Experiments with negative space in landscape shots:
Goodbye Koh Mook / Nikon N8008 / Fujifilm C200
My first departure from the ol’ rule of thirds framing in landscapes came with the above picture when I noticed how much of the sky I could get in while still getting some land in the viewfinder. It looked like I was looking straight up but still planted by the sliver of land. I loved the sense of vastness it gave.
Tapee River, Surat Thani, Thailand / Nikon N8008 / Fujifilm C200
The river wasn’t very interesting, nor were the houses and shrubs behind it. But a little bit of both and a lot of sky made the scene simple and pleasant. This was shot on my (then) brand new Nikkor 50mm f/1.4 AF-D. This was also when I first realized that a wide-angle lens is not a necessity for landscape shots.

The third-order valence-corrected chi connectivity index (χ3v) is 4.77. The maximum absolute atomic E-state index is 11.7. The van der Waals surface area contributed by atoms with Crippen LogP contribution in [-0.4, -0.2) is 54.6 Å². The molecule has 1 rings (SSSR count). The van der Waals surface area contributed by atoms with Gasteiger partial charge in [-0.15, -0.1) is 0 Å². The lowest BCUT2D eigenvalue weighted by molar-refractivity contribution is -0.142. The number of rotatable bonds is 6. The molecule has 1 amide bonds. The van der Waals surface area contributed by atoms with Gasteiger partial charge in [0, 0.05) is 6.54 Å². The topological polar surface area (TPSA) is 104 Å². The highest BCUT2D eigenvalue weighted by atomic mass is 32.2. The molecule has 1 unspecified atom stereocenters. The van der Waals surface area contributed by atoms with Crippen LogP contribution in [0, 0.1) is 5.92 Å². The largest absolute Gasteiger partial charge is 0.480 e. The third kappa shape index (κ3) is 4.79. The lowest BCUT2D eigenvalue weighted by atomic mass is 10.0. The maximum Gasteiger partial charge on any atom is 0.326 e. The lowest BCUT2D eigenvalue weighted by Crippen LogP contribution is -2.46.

Nice, warm, and pleasant.
Stonehenge / Nikon N8008 / Kodak UltraMax 400
Stonehenge is usually shot closely cropped to bring out the arrangement of the stones. Those compositions convey the impressiveness of the structure itself. The vertical orientation and negative space on top of the stones on this shot better conveys the mystical nature of Stonehenge. I prefer this because it looks less like a tourist site and more like spiritual monument it was (supposedly?) intended to be.
Amy and I went to volunteer in the tsunami stricken town of Ishinomaki in Miyagi prefecture, Japan. This part of town was barely touched.